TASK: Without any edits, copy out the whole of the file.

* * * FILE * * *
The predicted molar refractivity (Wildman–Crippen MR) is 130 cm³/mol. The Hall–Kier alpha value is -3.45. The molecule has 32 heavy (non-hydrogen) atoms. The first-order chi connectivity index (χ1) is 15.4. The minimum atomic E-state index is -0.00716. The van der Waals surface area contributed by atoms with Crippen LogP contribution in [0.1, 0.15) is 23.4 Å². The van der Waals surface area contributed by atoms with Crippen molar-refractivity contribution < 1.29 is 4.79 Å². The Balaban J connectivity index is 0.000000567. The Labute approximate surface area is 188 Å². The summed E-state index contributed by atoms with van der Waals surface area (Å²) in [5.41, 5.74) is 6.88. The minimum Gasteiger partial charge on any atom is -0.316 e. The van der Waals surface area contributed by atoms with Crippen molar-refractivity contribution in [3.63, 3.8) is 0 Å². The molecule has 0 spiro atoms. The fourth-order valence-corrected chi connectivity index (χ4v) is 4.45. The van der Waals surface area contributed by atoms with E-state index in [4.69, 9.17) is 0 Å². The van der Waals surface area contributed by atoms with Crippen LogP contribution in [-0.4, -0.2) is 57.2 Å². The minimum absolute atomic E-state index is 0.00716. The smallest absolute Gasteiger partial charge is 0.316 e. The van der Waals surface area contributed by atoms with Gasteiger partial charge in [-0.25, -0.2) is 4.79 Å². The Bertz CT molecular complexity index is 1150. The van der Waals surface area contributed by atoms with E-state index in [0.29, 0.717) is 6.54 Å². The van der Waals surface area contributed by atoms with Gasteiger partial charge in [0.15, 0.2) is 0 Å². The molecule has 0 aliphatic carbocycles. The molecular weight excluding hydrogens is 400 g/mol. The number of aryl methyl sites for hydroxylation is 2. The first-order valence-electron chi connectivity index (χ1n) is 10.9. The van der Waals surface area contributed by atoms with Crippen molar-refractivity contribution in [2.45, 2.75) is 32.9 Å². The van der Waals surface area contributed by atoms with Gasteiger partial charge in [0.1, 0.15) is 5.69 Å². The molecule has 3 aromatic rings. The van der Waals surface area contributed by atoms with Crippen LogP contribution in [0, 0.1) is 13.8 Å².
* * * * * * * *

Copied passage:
The predicted molar refractivity (Wildman–Crippen MR) is 130 cm³/mol. The Hall–Kier alpha value is -3.45. The molecule has 32 heavy (non-hydrogen) atoms. The first-order chi connectivity index (χ1) is 15.4. The minimum atomic E-state index is -0.00716. The van der Waals surface area contributed by atoms with Crippen LogP contribution in [0.1, 0.15) is 23.4 Å². The van der Waals surface area contributed by atoms with Crippen molar-refractivity contribution < 1.29 is 4.79 Å². The Balaban J connectivity index is 0.000000567. The Labute approximate surface area is 188 Å². The summed E-state index contributed by atoms with van der Waals surface area (Å²) in [5.41, 5.74) is 6.88. The minimum Gasteiger partial charge on any atom is -0.316 e. The van der Waals surface area contributed by atoms with Crippen molar-refractivity contribution in [3.63, 3.8) is 0 Å². The molecule has 0 spiro atoms. The fourth-order valence-corrected chi connectivity index (χ4v) is 4.45. The van der Waals surface area contributed by atoms with E-state index in [4.69, 9.17) is 0 Å². The van der Waals surface area contributed by atoms with Crippen LogP contribution in [-0.4, -0.2) is 57.2 Å². The minimum absolute atomic E-state index is 0.00716. The smallest absolute Gasteiger partial charge is 0.316 e. The van der Waals surface area contributed by atoms with Gasteiger partial charge in [-0.25, -0.2) is 4.79 Å². The Bertz CT molecular complexity index is 1150. The van der Waals surface area contributed by atoms with E-state index in [0.29, 0.717) is 6.54 Å². The van der Waals surface area contributed by atoms with Gasteiger partial charge in [0.15, 0.2) is 0 Å². The molecule has 0 aliphatic carbocycles. The molecular weight excluding hydrogens is 400 g/mol. The number of aryl methyl sites for hydroxylation is 2. The first-order valence-electron chi connectivity index (χ1n) is 10.9. The van der Waals surface area contributed by atoms with Crippen molar-refractivity contribution in [2.45, 2.75) is 32.9 Å². The van der Waals surface area contributed by atoms with Gasteiger partial charge in [0.1, 0.15) is 5.69 Å². The molecule has 3 aromatic rings. The van der Waals surface area contributed by atoms with Crippen LogP contribution in [0, 0.1) is 13.8 Å².